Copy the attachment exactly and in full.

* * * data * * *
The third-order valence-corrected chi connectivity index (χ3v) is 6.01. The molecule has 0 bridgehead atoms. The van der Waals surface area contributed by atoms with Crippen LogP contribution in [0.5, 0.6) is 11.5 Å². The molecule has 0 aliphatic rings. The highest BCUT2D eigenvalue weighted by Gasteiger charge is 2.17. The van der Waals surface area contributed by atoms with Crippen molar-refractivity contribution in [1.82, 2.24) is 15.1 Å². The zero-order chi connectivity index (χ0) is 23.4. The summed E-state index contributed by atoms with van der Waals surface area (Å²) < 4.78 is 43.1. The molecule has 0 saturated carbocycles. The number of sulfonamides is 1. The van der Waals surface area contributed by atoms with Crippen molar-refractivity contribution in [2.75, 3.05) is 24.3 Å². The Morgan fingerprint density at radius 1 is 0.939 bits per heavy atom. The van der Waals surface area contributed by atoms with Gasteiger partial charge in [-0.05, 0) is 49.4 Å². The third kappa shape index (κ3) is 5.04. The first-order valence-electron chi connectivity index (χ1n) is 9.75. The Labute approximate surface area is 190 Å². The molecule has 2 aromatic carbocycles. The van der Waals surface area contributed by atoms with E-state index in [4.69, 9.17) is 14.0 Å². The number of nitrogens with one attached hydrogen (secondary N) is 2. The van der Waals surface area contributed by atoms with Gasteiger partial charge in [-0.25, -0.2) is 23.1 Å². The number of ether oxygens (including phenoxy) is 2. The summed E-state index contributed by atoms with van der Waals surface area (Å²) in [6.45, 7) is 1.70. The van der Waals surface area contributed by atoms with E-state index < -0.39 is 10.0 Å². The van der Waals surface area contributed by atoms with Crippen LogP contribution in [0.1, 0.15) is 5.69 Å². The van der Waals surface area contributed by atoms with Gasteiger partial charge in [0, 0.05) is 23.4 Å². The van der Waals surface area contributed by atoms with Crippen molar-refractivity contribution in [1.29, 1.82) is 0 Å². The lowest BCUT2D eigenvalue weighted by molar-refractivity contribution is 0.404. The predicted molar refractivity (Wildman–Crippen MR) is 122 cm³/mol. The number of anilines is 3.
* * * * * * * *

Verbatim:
The third-order valence-corrected chi connectivity index (χ3v) is 6.01. The molecule has 0 bridgehead atoms. The van der Waals surface area contributed by atoms with Crippen LogP contribution in [0.5, 0.6) is 11.5 Å². The molecule has 0 aliphatic rings. The highest BCUT2D eigenvalue weighted by Gasteiger charge is 2.17. The van der Waals surface area contributed by atoms with Crippen molar-refractivity contribution in [1.82, 2.24) is 15.1 Å². The zero-order chi connectivity index (χ0) is 23.4. The summed E-state index contributed by atoms with van der Waals surface area (Å²) < 4.78 is 43.1. The molecule has 0 saturated carbocycles. The number of sulfonamides is 1. The van der Waals surface area contributed by atoms with Crippen molar-refractivity contribution in [2.75, 3.05) is 24.3 Å². The Morgan fingerprint density at radius 1 is 0.939 bits per heavy atom. The van der Waals surface area contributed by atoms with Gasteiger partial charge in [-0.05, 0) is 49.4 Å². The third kappa shape index (κ3) is 5.04. The first-order valence-electron chi connectivity index (χ1n) is 9.75. The Labute approximate surface area is 190 Å². The molecule has 2 aromatic carbocycles. The van der Waals surface area contributed by atoms with E-state index in [4.69, 9.17) is 14.0 Å². The number of nitrogens with one attached hydrogen (secondary N) is 2. The van der Waals surface area contributed by atoms with Gasteiger partial charge in [-0.25, -0.2) is 23.1 Å². The number of ether oxygens (including phenoxy) is 2. The summed E-state index contributed by atoms with van der Waals surface area (Å²) in [6.45, 7) is 1.70. The van der Waals surface area contributed by atoms with E-state index < -0.39 is 10.0 Å². The van der Waals surface area contributed by atoms with Crippen LogP contribution in [0.1, 0.15) is 5.69 Å². The van der Waals surface area contributed by atoms with Gasteiger partial charge in [0, 0.05) is 23.4 Å². The van der Waals surface area contributed by atoms with Crippen molar-refractivity contribution in [1.29, 1.82) is 0 Å². The lowest BCUT2D eigenvalue weighted by molar-refractivity contribution is 0.404. The predicted molar refractivity (Wildman–Crippen MR) is 122 cm³/mol. The number of anilines is 3.